We know for a fact — leastways, according to Mithrandir — that a certain corslet of mithril chainmail would be valued more than the Shire and everything in it:

‘What?’ cried Gimli, startled out of his silence. ‘A corslet of Moria–silver? That was a kingly gift!’
‘Yes,’ said Gandalf. ‘I never told him, but its worth was greater than the value of the whole Shire and everything in it.’
The Fellowship of the Ring, book 2, chapter 4: "A Journey in the Dark"

No bollocks, you may say. The worth of Frodo's chainmail was demonstrated when it later protected his life from the thrust of an orc chieftan's spear. But, does that really make it more valuable than the Shire “and everything in it”? What was that referenced value, and how did Gandalf gauge it?

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    This may be very difficult to answer as Tolkien never described all of the Shire and didn't like to discuss economics as much as he tried to great a mythology for England
    – Edlothiad
    Commented Feb 22, 2017 at 11:42
  • 8
    My obligatory "The last Ring-Bearer" quote on such topics: "It is rather hard to analyze the reign of the first Princes of Ithilien, Faramir and Éowyn, in political or economical terms – it appears that they had neither politics nor economics over there, but only a never-ending romantic ballad" Commented Feb 22, 2017 at 22:03
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    I'm guessing this doesn't include The Ring as being in the Shire.
    – Bill K
    Commented Feb 23, 2017 at 0:08
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    As a different way of thinking about it, if not for the mithril armor the ringbearer would be in greater peril - and it is presumed if the ringbearer died then nothing would have any value whatsoever, becauese Sauron would destroy it. So effectively absolutely anything would have a value greater than the Shire, if it had even the tiniest chance of improving the likelihood that any part of Middle Earth could survive - and it's not like that could be said for much of anything else in the Shire.
    – BrianH
    Commented Feb 23, 2017 at 1:18
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    It is simply a common figure of speech. It has nothing to do with actual values or monetary amounts.
    – Fattie
    Commented Feb 23, 2017 at 13:34

8 Answers 8


It's a metaphor non-rigorous comparison rather than an evaluation of literal worth.

To paraphrase Gandalf's statement "A King would part with lands greater than the shire (and everything therein) for such a coat of mithril."

He (Tolkien, through Gandalf) simply couched his explanation in terms we (or a hobbit) would understand, by comparing it to something with which he was familiar.

We use similar language, "That business has a greater turnover than some small countries", leaving pedants to ask . . .
Which small countries?
Are they developing world countries or Industrialized countries?
What's the GDP of these comparative countries?
Which definition of GDP are you using?
What was your selection criteria for a "small" country?
Who checked your facts?

etc., etc.

I doubt Gandalf knew the current worth of the Shire, nor did he get regular updates on Mithril stock prices.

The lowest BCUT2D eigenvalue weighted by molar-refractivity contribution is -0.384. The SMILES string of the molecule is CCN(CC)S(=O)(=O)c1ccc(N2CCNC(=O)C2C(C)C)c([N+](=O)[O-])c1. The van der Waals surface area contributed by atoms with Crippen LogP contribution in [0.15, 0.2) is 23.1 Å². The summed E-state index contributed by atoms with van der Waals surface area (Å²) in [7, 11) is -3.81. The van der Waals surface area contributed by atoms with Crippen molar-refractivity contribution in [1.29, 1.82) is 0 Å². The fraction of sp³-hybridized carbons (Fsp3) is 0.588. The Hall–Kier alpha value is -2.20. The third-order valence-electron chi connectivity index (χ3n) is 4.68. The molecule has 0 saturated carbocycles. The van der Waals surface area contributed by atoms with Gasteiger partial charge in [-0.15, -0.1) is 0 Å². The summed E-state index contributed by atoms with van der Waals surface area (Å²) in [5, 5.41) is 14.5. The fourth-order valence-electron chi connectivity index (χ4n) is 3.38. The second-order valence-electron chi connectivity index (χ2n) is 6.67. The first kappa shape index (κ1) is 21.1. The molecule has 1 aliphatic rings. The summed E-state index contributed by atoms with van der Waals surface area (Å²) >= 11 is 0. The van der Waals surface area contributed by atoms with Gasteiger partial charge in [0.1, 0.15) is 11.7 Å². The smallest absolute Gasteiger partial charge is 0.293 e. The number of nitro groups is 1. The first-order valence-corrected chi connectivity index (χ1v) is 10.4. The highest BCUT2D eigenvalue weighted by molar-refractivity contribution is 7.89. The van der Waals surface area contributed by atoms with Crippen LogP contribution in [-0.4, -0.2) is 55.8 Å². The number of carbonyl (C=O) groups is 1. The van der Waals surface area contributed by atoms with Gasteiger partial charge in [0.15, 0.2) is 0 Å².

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    It may have been directed to Gimli, but Gimli already knew it's worth. The metaphor was for the Hobbits. Commented Feb 22, 2017 at 13:56
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    nor did he get regular updates on Mithril stock prices Are you implying a manufactured good is worth exactly as much as its parts? How skilled was the one who crafted it? How much have their other wares sold for? If the buyer is a collector it is probably worth more since Gandalf was around it, are we considering that? Commented Feb 22, 2017 at 15:56
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    I think this answer is wrong — I certainly took it to be meant literally. The last line in your answer is key, but it’s entirely possible that the worth of market value of small amounts of mithril is so ridiculously high that, scaled to a whole armour made of mithril, its value would indeed dwarf an unimportant economy such as the Shire’s, without requiring an exact calculation. This isn’t that unrealistic for an item’s value (as a gift, it kind of is though). Commented Feb 22, 2017 at 16:40
  • 6
    xkcd.com/1257 Commented Feb 22, 2017 at 19:47
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    For comparison, consider the value of a titanium mail shirt in 1066.
    – Joshua
    Commented Feb 22, 2017 at 20:29

We don't know.

This is a good question, but there is no satisfactory way to answer it given the limited information that we have in the books. Tolkien, for all his excellent worldbuilding, gave us very little insight into how the economies of Middle-earth work. Neither do we have much of a description of the lands of the Shire outside those immediately concerning our heroes. For example, the entry in the Tolkien Gateway website for the Northfarthing (roughly a quarter of the lands traditionally composing the Shire) tells us little more than that the air was fresh there, it was rocky, and that heavy snow was common in one part of the Northfarthing. See the entry here: http://tolkiengateway.net/wiki/Northfarthing